It was now the depth of winter in these parts, and we had hard gales and high seas that frequently brought us under our courses and low sails : the winds were also variable, and though we were near the tro pic, the weather was dark, hazy, and cold, with frequent thunder and lightning, fleet and rain. The fun was above the horizon about ten hours in the four and twenty, but we frequently passed many days together without seeing him ; and the weather was so thick, that when he was below the horizon the dark ness was dreadful; the gloominess of the weather was indeed not only a disagreeable but a most dangerous circumstance, as we were often long without being able to make an observation, and were, not withstanding, obliged to carry all the fail we could spread, day and night, our ship being so bad a failer, and our voyage so long, to prevent our perishing by hunger, which, with all its concomitant horrors, would otherwise be inevitable. ;
: i - We continued our course westward till the evening July. of Thursday the 2d of July, when we discovered land Thurs. 2. to the northward of us. Upon approaching it the next day, it appeared like a great rock rising out of the sea : it was not more than five miles in circumference, and T2
o gward il we got is let
!-n zo E, and then it is 725.5.6. and we found a
ately lon. .
Bumi The variation here was * o zeing in latitude 100 48.
llo. S. longitude 171° 14
1967. seemed to be uninhabited; it was, he
with trees, and we faw a small stream .**.
upon it, but the surf, which at this sed . 3 dl ou cadres is crus
22SE which made a great bottom of coral and sand, and it is prol ". I e I did not ok summer weather landing here may not ble but easy. We saw a great number ing about it, at somewhat less than fhore, and the sea here seemed to ha
ent, although a current latitude 20° 2': S. longitude 1330 211 ta sai mtended as almet
det es almost all the thousand leagues to the westward of Magellan ; 1 conjecto America. It is so high that we saw it at milt opened between a more than fifteen leagues, and it havie
ed by a young gentleman, son to Majo Pitcairn's marines, who was unfortunately lol.. the variation was !1° 15 €,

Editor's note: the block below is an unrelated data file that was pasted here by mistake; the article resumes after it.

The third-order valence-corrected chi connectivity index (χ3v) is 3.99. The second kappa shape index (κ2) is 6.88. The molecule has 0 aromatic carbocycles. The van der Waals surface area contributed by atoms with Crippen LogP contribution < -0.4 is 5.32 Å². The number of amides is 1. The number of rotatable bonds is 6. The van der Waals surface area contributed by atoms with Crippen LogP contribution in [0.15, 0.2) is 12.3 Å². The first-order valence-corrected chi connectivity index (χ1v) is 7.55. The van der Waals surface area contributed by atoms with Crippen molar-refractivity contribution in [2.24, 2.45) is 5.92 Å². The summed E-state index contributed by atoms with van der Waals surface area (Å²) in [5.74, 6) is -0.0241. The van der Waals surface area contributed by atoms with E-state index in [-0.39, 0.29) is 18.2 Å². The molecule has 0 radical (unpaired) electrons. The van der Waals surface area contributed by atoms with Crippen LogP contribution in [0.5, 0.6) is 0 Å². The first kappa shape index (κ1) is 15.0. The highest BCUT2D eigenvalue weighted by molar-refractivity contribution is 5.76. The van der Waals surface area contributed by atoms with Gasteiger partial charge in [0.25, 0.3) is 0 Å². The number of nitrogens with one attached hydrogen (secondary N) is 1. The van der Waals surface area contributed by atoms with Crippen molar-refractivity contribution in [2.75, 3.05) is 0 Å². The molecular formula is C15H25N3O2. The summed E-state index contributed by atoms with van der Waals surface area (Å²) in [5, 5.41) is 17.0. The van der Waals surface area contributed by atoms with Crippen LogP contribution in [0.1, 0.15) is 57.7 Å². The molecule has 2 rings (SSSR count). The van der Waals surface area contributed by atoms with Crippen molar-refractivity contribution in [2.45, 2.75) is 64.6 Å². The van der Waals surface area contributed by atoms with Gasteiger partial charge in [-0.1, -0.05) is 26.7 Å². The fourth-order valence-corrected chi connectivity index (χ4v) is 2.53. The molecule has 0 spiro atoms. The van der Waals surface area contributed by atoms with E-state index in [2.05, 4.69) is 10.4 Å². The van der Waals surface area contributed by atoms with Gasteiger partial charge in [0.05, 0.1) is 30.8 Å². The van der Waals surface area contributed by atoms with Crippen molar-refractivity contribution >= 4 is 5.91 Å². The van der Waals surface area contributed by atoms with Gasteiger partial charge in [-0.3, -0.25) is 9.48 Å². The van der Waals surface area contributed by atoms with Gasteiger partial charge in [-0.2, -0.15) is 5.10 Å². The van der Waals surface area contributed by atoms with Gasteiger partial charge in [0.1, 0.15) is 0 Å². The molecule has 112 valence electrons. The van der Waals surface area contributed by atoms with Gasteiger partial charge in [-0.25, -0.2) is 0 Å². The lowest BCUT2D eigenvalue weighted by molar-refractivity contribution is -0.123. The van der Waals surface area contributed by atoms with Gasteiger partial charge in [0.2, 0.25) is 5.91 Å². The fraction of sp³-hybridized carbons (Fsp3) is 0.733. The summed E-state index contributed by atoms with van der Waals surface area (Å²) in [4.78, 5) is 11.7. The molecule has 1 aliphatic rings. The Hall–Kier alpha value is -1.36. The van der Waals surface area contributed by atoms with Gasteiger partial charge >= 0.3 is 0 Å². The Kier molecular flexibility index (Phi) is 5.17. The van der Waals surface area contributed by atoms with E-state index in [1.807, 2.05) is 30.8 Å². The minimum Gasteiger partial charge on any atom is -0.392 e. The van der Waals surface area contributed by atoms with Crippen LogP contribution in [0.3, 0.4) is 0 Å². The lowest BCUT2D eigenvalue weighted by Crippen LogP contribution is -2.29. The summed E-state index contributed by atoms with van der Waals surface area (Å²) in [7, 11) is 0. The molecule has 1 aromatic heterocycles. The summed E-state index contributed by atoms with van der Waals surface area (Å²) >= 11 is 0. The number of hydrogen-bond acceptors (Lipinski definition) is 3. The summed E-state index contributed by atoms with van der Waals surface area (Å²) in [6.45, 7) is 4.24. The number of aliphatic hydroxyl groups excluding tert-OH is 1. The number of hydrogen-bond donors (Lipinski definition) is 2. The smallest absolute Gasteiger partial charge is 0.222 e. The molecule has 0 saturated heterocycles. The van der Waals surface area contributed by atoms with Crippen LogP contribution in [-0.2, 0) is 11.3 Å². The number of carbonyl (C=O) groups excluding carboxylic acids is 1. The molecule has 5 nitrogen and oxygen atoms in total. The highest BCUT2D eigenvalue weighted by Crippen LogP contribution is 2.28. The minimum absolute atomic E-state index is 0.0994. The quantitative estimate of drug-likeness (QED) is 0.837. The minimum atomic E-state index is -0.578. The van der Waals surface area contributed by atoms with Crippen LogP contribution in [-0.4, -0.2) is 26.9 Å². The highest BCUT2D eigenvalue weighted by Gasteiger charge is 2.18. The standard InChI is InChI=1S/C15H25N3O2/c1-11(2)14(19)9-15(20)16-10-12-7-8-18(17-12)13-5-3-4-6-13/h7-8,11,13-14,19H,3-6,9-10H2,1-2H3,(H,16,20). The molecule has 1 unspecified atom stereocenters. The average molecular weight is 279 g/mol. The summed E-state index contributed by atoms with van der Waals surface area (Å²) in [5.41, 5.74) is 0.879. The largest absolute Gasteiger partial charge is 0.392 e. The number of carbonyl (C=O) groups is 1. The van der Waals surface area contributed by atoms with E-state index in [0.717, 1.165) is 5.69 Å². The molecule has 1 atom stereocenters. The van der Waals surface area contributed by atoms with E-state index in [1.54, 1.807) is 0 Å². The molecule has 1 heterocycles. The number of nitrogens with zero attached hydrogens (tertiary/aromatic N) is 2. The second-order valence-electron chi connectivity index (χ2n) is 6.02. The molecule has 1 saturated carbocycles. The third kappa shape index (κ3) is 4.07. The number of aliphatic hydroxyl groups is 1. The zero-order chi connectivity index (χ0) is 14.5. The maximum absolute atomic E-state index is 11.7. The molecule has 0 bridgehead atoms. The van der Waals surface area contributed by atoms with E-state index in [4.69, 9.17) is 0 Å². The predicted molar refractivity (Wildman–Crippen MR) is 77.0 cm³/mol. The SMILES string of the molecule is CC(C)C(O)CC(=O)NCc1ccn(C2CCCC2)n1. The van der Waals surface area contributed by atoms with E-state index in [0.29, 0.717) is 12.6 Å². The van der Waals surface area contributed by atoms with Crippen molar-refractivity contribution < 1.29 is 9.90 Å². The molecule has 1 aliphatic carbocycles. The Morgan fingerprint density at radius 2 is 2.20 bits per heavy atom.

we called it PITCAIRN's ISLAND. I
While we were in the neighbourhoc ***
deal of water, for having been so long la.
ard, lav t found our fock of log-lises
wind s ugh we had already converted all
w ii de late me. I was some time in to th e gaplr this defect, but upon a
is combing, in
to these precautions I imputed our having escaped the 5767. scurvy so long, though perhaps it was in some measure owing to the mixture of spirit of vitriol with the water that was thus preserved, our Surgeon putting a small quantity into every cask when it was filled up.
On Saturday the rith, we discovered a small low, Saturd. 11. flat island, which appeared to be almost level with the water's edge, and was covered with green trees : as it was to the south, and dire&ly to windward of us, we could not fetch it. It lies in latitude 220 S. and longitude 1410 34 W. and we called it the BISHOP OF Oroa OSNABURGH's ISLAND, in honour of his Majesty's Iland. second fon *
On the 12th, we fell in with two more small islands, Sunday 29, which were covered with green trees, but appeared to be uninhabited. We were close in with the southermost, which proved to be a slip of land in the form of a half moon, low, fat, and fandy : from the south end of it a reef runs out to the distance of about half a mile, on which the sea breaks with great fury. We found no anchorage, but the boat landed. It had a pleasant appearance, but afforded neither vegetables nor water; there were however many birds upon it, so tame that they suffered themselves to be taken by hand. The other island very much resembles this, and is distant from it about four or five leagues: they lie W. N. W. and E. S. E. of each other. One of them is in latitude 200 38' S. longitude 1460 W. the other 20. 34' $. longitude 146° 15' W. and we called them the DUKE OF GLOUCESTER'S ISLAND's; the Duke of variation here is five degrees east. These Islands are Gloucexter's probably the land seen by Quiros, as the situation is "lands. nearly the same; but if not, the land he saw could not be more considerable: whatever it was he went to the · southward of it, and the long billows we had here con
vinced us that there was no land near us in that direction. The wind here being to the eastward, I hauled to the southward again, and the next day, Monday Monday 13. the 13th, in the evening, as we were steering W.S.W. we observed that we lost the long southerly billows
* There is another Iiland of this name, among those chat were discovered by Captain Wallis.